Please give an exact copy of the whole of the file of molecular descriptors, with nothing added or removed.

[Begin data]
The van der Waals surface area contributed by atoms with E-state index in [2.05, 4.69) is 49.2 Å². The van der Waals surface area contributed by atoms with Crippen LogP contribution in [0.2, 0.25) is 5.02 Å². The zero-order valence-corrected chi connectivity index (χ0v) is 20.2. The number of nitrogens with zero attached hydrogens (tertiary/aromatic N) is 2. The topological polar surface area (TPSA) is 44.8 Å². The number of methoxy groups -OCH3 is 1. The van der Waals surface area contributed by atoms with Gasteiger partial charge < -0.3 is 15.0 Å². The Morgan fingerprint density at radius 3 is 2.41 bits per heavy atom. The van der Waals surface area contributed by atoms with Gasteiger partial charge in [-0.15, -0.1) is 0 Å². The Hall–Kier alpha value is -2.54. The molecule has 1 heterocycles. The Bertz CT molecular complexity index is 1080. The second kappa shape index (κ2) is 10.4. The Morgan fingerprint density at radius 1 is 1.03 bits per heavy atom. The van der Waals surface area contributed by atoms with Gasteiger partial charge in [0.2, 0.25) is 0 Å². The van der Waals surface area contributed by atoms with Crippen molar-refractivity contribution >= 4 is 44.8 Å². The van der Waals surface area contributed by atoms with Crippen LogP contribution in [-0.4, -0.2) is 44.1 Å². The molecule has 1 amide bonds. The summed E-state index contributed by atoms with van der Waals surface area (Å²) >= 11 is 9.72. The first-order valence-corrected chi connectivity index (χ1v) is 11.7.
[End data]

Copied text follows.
The van der Waals surface area contributed by atoms with E-state index in [2.05, 4.69) is 49.2 Å². The van der Waals surface area contributed by atoms with Crippen LogP contribution in [0.2, 0.25) is 5.02 Å². The zero-order valence-corrected chi connectivity index (χ0v) is 20.2. The number of nitrogens with zero attached hydrogens (tertiary/aromatic N) is 2. The topological polar surface area (TPSA) is 44.8 Å². The number of methoxy groups -OCH3 is 1. The van der Waals surface area contributed by atoms with Gasteiger partial charge < -0.3 is 15.0 Å². The Morgan fingerprint density at radius 3 is 2.41 bits per heavy atom. The van der Waals surface area contributed by atoms with Gasteiger partial charge in [-0.15, -0.1) is 0 Å². The Hall–Kier alpha value is -2.54. The molecule has 1 heterocycles. The Bertz CT molecular complexity index is 1080. The second kappa shape index (κ2) is 10.4. The Morgan fingerprint density at radius 1 is 1.03 bits per heavy atom. The van der Waals surface area contributed by atoms with Gasteiger partial charge in [0.2, 0.25) is 0 Å². The van der Waals surface area contributed by atoms with Crippen molar-refractivity contribution >= 4 is 44.8 Å². The van der Waals surface area contributed by atoms with Crippen LogP contribution in [-0.4, -0.2) is 44.1 Å². The molecule has 1 amide bonds. The summed E-state index contributed by atoms with van der Waals surface area (Å²) >= 11 is 9.72. The first-order valence-corrected chi connectivity index (χ1v) is 11.7.